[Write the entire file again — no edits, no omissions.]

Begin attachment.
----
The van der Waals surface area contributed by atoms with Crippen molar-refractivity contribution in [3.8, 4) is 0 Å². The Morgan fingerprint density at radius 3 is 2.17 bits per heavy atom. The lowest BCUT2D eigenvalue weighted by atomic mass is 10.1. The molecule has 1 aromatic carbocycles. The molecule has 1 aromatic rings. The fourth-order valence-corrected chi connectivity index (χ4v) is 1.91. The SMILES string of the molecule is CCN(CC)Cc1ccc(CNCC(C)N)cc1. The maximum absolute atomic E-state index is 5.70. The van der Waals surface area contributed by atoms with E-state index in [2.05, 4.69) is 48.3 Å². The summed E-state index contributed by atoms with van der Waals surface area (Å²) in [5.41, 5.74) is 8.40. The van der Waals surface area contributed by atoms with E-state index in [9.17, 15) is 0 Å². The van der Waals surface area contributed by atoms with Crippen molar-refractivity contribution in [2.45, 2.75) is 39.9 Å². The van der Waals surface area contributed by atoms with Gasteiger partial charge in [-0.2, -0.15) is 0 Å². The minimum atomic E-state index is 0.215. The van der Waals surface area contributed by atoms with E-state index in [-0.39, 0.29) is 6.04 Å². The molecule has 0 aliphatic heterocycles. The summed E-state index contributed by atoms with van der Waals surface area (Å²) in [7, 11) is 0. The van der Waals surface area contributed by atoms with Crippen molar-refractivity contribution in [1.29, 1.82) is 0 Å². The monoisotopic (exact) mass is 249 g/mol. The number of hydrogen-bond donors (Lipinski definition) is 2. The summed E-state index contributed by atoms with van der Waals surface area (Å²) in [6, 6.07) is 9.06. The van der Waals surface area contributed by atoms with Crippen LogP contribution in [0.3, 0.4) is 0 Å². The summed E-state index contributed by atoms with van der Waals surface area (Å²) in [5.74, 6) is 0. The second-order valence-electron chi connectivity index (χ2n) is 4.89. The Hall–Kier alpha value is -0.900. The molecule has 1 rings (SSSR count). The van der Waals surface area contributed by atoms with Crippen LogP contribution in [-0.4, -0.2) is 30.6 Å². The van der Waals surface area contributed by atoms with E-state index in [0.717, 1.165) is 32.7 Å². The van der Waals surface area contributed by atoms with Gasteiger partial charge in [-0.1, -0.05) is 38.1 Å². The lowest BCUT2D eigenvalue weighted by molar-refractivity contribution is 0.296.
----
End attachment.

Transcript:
The van der Waals surface area contributed by atoms with Crippen molar-refractivity contribution in [3.8, 4) is 0 Å². The Morgan fingerprint density at radius 3 is 2.17 bits per heavy atom. The lowest BCUT2D eigenvalue weighted by atomic mass is 10.1. The molecule has 1 aromatic carbocycles. The molecule has 1 aromatic rings. The fourth-order valence-corrected chi connectivity index (χ4v) is 1.91. The SMILES string of the molecule is CCN(CC)Cc1ccc(CNCC(C)N)cc1. The maximum absolute atomic E-state index is 5.70. The van der Waals surface area contributed by atoms with E-state index in [2.05, 4.69) is 48.3 Å². The summed E-state index contributed by atoms with van der Waals surface area (Å²) in [5.41, 5.74) is 8.40. The van der Waals surface area contributed by atoms with E-state index in [9.17, 15) is 0 Å². The van der Waals surface area contributed by atoms with Crippen molar-refractivity contribution in [2.45, 2.75) is 39.9 Å². The van der Waals surface area contributed by atoms with Gasteiger partial charge in [-0.2, -0.15) is 0 Å². The minimum atomic E-state index is 0.215. The van der Waals surface area contributed by atoms with E-state index in [-0.39, 0.29) is 6.04 Å². The molecule has 0 aliphatic heterocycles. The summed E-state index contributed by atoms with van der Waals surface area (Å²) in [7, 11) is 0. The van der Waals surface area contributed by atoms with Crippen molar-refractivity contribution in [1.29, 1.82) is 0 Å². The monoisotopic (exact) mass is 249 g/mol. The number of hydrogen-bond donors (Lipinski definition) is 2. The summed E-state index contributed by atoms with van der Waals surface area (Å²) in [6, 6.07) is 9.06. The van der Waals surface area contributed by atoms with Crippen LogP contribution in [0.3, 0.4) is 0 Å². The summed E-state index contributed by atoms with van der Waals surface area (Å²) in [5.74, 6) is 0. The second-order valence-electron chi connectivity index (χ2n) is 4.89. The Hall–Kier alpha value is -0.900. The molecule has 1 rings (SSSR count). The van der Waals surface area contributed by atoms with Crippen LogP contribution in [-0.4, -0.2) is 30.6 Å². The van der Waals surface area contributed by atoms with E-state index in [0.717, 1.165) is 32.7 Å². The van der Waals surface area contributed by atoms with Gasteiger partial charge in [-0.1, -0.05) is 38.1 Å². The lowest BCUT2D eigenvalue weighted by molar-refractivity contribution is 0.296.